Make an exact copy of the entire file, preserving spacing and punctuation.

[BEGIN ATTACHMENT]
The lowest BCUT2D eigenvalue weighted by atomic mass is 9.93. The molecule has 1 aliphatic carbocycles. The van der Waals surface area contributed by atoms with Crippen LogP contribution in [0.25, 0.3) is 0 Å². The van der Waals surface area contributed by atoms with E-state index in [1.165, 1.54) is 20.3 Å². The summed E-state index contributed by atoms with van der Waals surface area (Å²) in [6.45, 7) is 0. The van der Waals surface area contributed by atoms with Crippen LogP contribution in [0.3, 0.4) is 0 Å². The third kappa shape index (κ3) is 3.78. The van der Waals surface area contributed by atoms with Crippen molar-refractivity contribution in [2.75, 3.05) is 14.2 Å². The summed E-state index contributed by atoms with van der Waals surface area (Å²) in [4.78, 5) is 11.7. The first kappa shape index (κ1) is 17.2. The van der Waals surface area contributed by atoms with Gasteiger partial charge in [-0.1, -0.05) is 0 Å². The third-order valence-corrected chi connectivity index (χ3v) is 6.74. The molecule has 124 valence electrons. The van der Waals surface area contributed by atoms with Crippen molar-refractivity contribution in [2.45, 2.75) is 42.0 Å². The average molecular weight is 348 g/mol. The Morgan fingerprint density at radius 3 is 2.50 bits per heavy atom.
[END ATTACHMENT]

The lowest BCUT2D eigenvalue weighted by atomic mass is 9.93. The molecule has 1 aliphatic carbocycles. The van der Waals surface area contributed by atoms with Crippen LogP contribution in [0.25, 0.3) is 0 Å². The van der Waals surface area contributed by atoms with E-state index in [1.165, 1.54) is 20.3 Å². The summed E-state index contributed by atoms with van der Waals surface area (Å²) in [6.45, 7) is 0. The van der Waals surface area contributed by atoms with Crippen LogP contribution in [0.3, 0.4) is 0 Å². The third kappa shape index (κ3) is 3.78. The van der Waals surface area contributed by atoms with Crippen molar-refractivity contribution in [2.75, 3.05) is 14.2 Å². The summed E-state index contributed by atoms with van der Waals surface area (Å²) in [4.78, 5) is 11.7. The first kappa shape index (κ1) is 17.2. The van der Waals surface area contributed by atoms with Gasteiger partial charge in [-0.1, -0.05) is 0 Å². The third-order valence-corrected chi connectivity index (χ3v) is 6.74. The molecule has 124 valence electrons. The van der Waals surface area contributed by atoms with Crippen molar-refractivity contribution in [2.45, 2.75) is 42.0 Å². The average molecular weight is 348 g/mol. The Morgan fingerprint density at radius 3 is 2.50 bits per heavy atom.